Aside from my travel history which I don't think is particularly out of the ordinary, I don't believe there's anything else particularly interesting about me. I'm a young white male with a bachelor's degree, my father works for the Australian government, my mother is a nurse and I've never been a member of any major religious or human rights organization.


I'm the definition of boring, being a white male Canadian, and I get no end of hassles at the US border.

YMMV.


Of the ones you've been through.

I've been in most of the Iron Curtain countries--most of which searched us in far more detail than anything I've gotten from the US.

And I've been subject to some fairly through searches in Africa looking for anything that carried those forbidden words "Product of South Africa". Never mind all the stuff written in Afrikaans with the forbidden words blacked out.


This was my experience as well, my USA cell phone wasn't even blocked from accessing websites that were normally blocked in China, they make an exception. There could be some cases where you could run into issues, but the paranoia is greatly exaggerated, and being a "socially responsible" techie is not acting like a conspiracy theorist wing nut.


vpn that can unblock all those web site can be purchased for $15/year.

ironically, you don't get comparable Internet speed or cost (my 200mbps Internet costs me $180/year, or I can upgrade it to 500mbps for $400/year) in most "free" countries. I'd be protesting really hard if I have to pay some unfair cost, say $50/month or more, to suffer from the so called uncensored broadband running at tortoise speed such as 50mbps or less.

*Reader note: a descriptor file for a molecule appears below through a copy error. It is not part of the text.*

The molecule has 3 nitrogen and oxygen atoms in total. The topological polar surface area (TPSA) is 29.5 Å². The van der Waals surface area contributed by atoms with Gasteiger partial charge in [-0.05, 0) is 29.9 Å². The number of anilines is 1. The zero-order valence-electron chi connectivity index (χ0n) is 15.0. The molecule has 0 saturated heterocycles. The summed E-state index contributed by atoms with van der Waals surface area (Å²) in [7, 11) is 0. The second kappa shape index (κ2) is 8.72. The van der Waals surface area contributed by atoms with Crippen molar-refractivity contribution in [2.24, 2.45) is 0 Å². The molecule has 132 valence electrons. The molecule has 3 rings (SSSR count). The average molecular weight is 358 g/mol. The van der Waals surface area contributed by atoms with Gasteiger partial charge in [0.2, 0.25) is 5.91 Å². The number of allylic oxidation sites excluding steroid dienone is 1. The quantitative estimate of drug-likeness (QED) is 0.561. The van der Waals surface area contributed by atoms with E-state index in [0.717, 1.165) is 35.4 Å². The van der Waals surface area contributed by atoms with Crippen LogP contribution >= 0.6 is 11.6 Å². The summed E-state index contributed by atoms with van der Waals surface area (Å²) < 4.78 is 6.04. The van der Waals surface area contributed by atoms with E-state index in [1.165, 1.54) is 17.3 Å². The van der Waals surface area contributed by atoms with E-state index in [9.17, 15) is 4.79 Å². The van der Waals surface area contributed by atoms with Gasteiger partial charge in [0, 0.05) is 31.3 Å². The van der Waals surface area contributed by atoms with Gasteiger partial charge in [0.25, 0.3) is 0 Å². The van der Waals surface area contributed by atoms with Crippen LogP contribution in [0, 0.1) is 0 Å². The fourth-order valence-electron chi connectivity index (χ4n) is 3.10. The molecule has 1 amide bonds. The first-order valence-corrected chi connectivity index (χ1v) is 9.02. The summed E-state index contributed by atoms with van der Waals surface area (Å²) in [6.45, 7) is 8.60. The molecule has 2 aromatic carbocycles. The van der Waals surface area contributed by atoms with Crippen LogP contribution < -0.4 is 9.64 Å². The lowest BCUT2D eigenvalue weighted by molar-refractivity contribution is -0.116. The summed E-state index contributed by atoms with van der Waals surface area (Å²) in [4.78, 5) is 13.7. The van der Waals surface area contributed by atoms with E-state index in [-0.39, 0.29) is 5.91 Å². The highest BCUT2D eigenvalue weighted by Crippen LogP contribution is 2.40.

Nearly all vpn that you can get now by searching will be blocked when they are becoming popular quickly. But if you have your own server(or a vps) and setup a vpn or shadowsocks server, there will never be such problem. It's because China block website via blacklist, so only some well-known ip will be blocked. Many friends of mine is using shadowsocks to unblock now(I'm a Chinese :).


That is not true. It is a well know fact that the Great Fire wall does deep packet inspection since early 2000s, e.g. when google was still available in China, your connection got stopped for a few minutes every time when you search for some undesirable keywords.


I'm afraid your follow-up is even more inaccurate.

We developed shadowsocks for the exact purpose of battling machine learned DPI head on.

The real challenge is the (poor) quality of the networks and the topology of censorship body all around China. The Blackbox nature of such state system made each improvement feel like experiment at best, simulated annealing at worst.


The claims I was referring to are highly inaccurate:

1. shadowsocks is a good example that certain vpn/proxy can survive after becoming popular. 2. GFW blocks sites/pages/connections based on content, it has been doing this for more than a decade. whether shadowsocks can fool GFW or not doesn't change the nature of GFW.


I don't know how GFW work exactly, but I think it's not blocking based on content, which means to check every page. What China gov want to do is just prevent those naive people from being deceived by some vicious foreigners, and they don't really care about normal college students or programmers(we don't care about politics too). Indeed, en.wikipedia is unblocked at all, and we can get all academic resource(including history, most universities bought them). So if you know English, you can get everything about, e.g., 64 event. Even the gov is more anxious about contemporary politics, clever guys can get some information by just refer a politician as "big tiger".

So, 1. Chinese gov don't care about those who just want to paste a photo on twitter, they blocked website such as twitter because it's known by even some Chinese farmers or workers. They are supposed to be susceptible, which means, danger.